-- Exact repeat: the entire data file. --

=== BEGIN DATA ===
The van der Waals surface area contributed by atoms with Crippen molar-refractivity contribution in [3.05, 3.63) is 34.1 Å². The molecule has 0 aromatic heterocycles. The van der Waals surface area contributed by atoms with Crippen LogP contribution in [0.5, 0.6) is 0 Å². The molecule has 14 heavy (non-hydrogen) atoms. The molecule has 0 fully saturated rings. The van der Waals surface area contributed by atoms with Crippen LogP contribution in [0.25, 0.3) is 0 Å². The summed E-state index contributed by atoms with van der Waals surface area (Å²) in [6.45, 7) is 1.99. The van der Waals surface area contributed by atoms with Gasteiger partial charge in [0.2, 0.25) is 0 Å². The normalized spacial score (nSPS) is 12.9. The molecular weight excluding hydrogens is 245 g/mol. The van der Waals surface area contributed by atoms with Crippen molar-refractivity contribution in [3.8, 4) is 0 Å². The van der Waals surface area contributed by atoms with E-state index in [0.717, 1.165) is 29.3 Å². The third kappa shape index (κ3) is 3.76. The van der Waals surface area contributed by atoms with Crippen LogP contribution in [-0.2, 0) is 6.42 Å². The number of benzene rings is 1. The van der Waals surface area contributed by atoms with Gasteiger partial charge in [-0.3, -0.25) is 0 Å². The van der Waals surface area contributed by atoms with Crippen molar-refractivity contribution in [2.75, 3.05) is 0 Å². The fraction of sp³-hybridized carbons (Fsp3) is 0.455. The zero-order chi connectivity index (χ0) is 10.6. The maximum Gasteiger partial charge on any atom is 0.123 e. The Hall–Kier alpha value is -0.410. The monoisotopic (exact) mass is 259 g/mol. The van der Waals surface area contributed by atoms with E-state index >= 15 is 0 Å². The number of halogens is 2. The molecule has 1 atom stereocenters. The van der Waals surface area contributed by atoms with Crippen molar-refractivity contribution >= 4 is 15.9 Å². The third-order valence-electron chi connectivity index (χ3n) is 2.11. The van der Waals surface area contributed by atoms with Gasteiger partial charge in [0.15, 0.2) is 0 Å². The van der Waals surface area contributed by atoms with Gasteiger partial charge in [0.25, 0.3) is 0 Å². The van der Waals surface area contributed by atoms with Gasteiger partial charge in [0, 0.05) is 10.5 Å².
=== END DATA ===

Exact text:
The van der Waals surface area contributed by atoms with Crippen molar-refractivity contribution in [3.05, 3.63) is 34.1 Å². The molecule has 0 aromatic heterocycles. The van der Waals surface area contributed by atoms with Crippen LogP contribution in [0.5, 0.6) is 0 Å². The molecule has 14 heavy (non-hydrogen) atoms. The molecule has 0 fully saturated rings. The van der Waals surface area contributed by atoms with Crippen LogP contribution in [0.25, 0.3) is 0 Å². The summed E-state index contributed by atoms with van der Waals surface area (Å²) in [6.45, 7) is 1.99. The van der Waals surface area contributed by atoms with Gasteiger partial charge in [0.2, 0.25) is 0 Å². The normalized spacial score (nSPS) is 12.9. The molecular weight excluding hydrogens is 245 g/mol. The van der Waals surface area contributed by atoms with Crippen molar-refractivity contribution in [3.8, 4) is 0 Å². The van der Waals surface area contributed by atoms with E-state index in [0.717, 1.165) is 29.3 Å². The third kappa shape index (κ3) is 3.76. The van der Waals surface area contributed by atoms with Crippen LogP contribution in [-0.2, 0) is 6.42 Å². The number of benzene rings is 1. The van der Waals surface area contributed by atoms with Gasteiger partial charge in [-0.3, -0.25) is 0 Å². The van der Waals surface area contributed by atoms with Crippen molar-refractivity contribution in [2.75, 3.05) is 0 Å². The fraction of sp³-hybridized carbons (Fsp3) is 0.455. The zero-order chi connectivity index (χ0) is 10.6. The maximum Gasteiger partial charge on any atom is 0.123 e. The Hall–Kier alpha value is -0.410. The monoisotopic (exact) mass is 259 g/mol. The van der Waals surface area contributed by atoms with E-state index >= 15 is 0 Å². The number of halogens is 2. The molecule has 1 atom stereocenters. The van der Waals surface area contributed by atoms with Crippen molar-refractivity contribution >= 4 is 15.9 Å². The third-order valence-electron chi connectivity index (χ3n) is 2.11. The van der Waals surface area contributed by atoms with Gasteiger partial charge in [0.15, 0.2) is 0 Å². The van der Waals surface area contributed by atoms with Gasteiger partial charge in [0.25, 0.3) is 0 Å². The van der Waals surface area contributed by atoms with Gasteiger partial charge in [0, 0.05) is 10.5 Å².